At a minimum, fold the edges of the cuben and bond them (ie. hem the edge) to make the cuben 2x thickness and then sew the zipper into that.

Cuben Zipper

jerry adams
(retiredjerry) - MLife

Locale: Oregon and Washington
re on 12/15/2010 10:10:40 MST Print View

Thanks for zipper suggestion

That's just what I was thinking

jerry adams
(retiredjerry) - MLife

Locale: Oregon and Washington
re on 12/15/2010 11:13:46 MST Print View

Would you use a #5 or #3 zipper for a tarp?

Rik Sim
(Polarcherry) - F
Sinylon on 12/15/2010 11:15:26 MST Print View

It mentions above that there is a glue for bonding sinylon??

Can somebody post a link if so?

It's seems to say it wil be stronger than the material itself. So can I make a multi piece tarp without using a sewing machice and still end up with a super strong end product?

David Stenberg
(dstenberg1) - F

Locale: South
Silnylon on 12/15/2010 12:20:06 MST Print View

Above is a BPL article on silnylon laminating and it talks about glue.

Roger Caffin
(rcaffin) - BPL Staff - MLife

Locale: Wollemi & Kosciusko NPs, Europe
Re: re on 12/15/2010 13:09:36 MST Print View

> Would you use a #5 or #3 zipper for a tarp?

I use a good #3 zip on both my summer AND my winter tents. Lasted for many years with no sign of problems - but we do take care of them.

For novices and small Boy Scouts ... #8 maybe? :-)


jerry adams
(retiredjerry) - MLife

Locale: Oregon and Washington
re on 12/15/2010 14:03:45 MST Print View


I've always used #5, but now I'm beginning to rethink.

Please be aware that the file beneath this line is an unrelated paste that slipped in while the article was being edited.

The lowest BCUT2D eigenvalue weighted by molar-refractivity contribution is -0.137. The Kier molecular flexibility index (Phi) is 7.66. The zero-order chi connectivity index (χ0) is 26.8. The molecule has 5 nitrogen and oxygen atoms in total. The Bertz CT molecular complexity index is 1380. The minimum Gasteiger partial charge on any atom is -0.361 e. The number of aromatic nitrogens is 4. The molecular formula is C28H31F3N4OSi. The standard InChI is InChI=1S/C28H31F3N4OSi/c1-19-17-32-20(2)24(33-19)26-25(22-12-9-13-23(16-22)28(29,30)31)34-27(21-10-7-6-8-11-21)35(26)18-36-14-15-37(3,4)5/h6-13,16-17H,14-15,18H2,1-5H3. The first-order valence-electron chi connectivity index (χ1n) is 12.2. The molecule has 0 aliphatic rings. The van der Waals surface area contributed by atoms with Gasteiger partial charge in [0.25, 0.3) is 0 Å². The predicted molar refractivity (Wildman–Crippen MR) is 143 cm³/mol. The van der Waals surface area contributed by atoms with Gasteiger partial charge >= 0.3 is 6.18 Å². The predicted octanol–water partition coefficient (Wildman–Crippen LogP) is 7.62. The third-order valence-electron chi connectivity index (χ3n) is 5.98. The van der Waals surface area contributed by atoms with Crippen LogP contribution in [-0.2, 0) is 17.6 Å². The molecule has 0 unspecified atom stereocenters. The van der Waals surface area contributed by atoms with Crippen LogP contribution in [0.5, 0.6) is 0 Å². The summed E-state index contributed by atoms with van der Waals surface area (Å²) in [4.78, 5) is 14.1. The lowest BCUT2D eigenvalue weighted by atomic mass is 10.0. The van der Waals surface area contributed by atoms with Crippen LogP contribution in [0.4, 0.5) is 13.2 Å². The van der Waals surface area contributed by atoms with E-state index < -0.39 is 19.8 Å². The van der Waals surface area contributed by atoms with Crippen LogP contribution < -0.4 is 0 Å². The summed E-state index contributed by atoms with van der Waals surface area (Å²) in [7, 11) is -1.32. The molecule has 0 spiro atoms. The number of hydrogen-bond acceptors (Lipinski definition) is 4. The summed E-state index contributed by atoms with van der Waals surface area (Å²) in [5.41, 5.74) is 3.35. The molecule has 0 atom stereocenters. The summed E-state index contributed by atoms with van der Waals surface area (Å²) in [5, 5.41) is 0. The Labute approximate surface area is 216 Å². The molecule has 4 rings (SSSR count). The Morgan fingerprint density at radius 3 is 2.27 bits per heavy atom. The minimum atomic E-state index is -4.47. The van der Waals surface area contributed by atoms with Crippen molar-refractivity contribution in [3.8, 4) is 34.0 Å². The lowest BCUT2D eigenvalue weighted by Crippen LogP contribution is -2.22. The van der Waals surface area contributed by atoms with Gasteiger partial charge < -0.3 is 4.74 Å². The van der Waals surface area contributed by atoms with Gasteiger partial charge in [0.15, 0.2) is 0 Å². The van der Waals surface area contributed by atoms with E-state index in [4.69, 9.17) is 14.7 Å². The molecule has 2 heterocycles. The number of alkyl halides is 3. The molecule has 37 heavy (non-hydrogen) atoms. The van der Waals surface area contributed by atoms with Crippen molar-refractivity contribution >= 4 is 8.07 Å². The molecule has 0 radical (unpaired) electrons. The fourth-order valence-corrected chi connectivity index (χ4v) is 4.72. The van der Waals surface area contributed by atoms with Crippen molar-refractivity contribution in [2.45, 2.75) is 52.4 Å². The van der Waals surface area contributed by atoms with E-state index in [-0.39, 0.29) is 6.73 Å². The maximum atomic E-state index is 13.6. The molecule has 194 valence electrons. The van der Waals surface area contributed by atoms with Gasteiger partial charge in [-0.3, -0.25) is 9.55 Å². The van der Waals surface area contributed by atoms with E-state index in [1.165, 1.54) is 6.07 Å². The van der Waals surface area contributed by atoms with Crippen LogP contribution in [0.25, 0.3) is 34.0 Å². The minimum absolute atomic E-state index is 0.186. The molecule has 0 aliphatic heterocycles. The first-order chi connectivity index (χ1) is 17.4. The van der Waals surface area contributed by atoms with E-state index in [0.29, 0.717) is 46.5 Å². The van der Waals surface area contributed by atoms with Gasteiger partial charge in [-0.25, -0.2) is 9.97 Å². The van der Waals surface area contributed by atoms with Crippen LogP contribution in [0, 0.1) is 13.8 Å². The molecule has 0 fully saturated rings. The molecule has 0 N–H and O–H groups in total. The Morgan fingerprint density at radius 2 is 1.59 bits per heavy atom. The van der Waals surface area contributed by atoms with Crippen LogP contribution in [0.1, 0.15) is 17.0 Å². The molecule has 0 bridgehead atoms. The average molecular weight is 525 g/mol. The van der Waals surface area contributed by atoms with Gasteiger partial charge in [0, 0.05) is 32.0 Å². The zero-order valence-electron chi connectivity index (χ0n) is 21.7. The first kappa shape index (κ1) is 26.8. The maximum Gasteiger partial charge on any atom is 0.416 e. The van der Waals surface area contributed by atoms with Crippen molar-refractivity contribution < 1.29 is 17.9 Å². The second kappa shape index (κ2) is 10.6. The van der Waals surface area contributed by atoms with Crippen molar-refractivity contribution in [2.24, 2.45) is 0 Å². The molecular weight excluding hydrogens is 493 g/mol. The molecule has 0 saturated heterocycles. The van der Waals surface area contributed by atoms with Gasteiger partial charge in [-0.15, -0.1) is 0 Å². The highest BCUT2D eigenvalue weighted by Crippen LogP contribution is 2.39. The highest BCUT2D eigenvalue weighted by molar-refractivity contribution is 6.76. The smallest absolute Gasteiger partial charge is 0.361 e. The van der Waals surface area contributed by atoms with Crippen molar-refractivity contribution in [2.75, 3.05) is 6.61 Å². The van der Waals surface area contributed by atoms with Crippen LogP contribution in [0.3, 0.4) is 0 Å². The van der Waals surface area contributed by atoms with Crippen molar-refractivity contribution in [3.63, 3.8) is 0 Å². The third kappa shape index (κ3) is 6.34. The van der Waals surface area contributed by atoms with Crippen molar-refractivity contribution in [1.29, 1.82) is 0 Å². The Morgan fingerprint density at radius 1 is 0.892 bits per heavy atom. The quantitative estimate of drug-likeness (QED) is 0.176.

The only problem is the local fabric store doesn't have #3 so I'll have to do mail order.

Dan Durston
(dandydan) - F

Zipper on 12/15/2010 20:49:16 MST Print View

If you think there's going to be a fair bit of stress on the zipper then I would go #5...especially if it's fairly short zipper where the weight difference will be tiny. For most applications though a #3 will be fine. Use a waterproof (ie. uretek) zip rather than a regular zipper because it saves a lot of hassle/weight trying to make a storm flap over the zip.

Sam Farrington
(scfhome) - M

Locale: Chocorua NH, USA
Anything to anything on 12/15/2010 21:28:52 MST Print View

Interesting comment. Have been looking for something to seal a seam that is Epic or Sil joined to Cuben or Nylon with PU or DWR coat. Can use a more specialized sealant over the stitch lines, but also wanted to seal where one material meets the other. Sounds from your post that the Aquaseal Urethane Repair Adhesive and Sealant might do a decent job, maybe diluted. Will experiment. Thank you.

Sam Farrington
(scfhome) - M

Locale: Chocorua NH, USA
"bonding cuben tips" on 12/28/2010 22:07:53 MST Print View

Did not want to leave my last post on this thead alone, given the results of the following:

Tried the McNett urethane sealant and found that it would not securely bond the back of a velcro pile square to the PU coated side of a scrap of 4 oz. Spectra Gridstop (peeled off fairly easily)(let it cure in a warm place). Then tried Elmer's ProBond urethane glue, and could not pull the velcro off. Have had good success with the Elmer's repairing the soles of Keen mids, and glueing velcro pile patches in them to improve fit.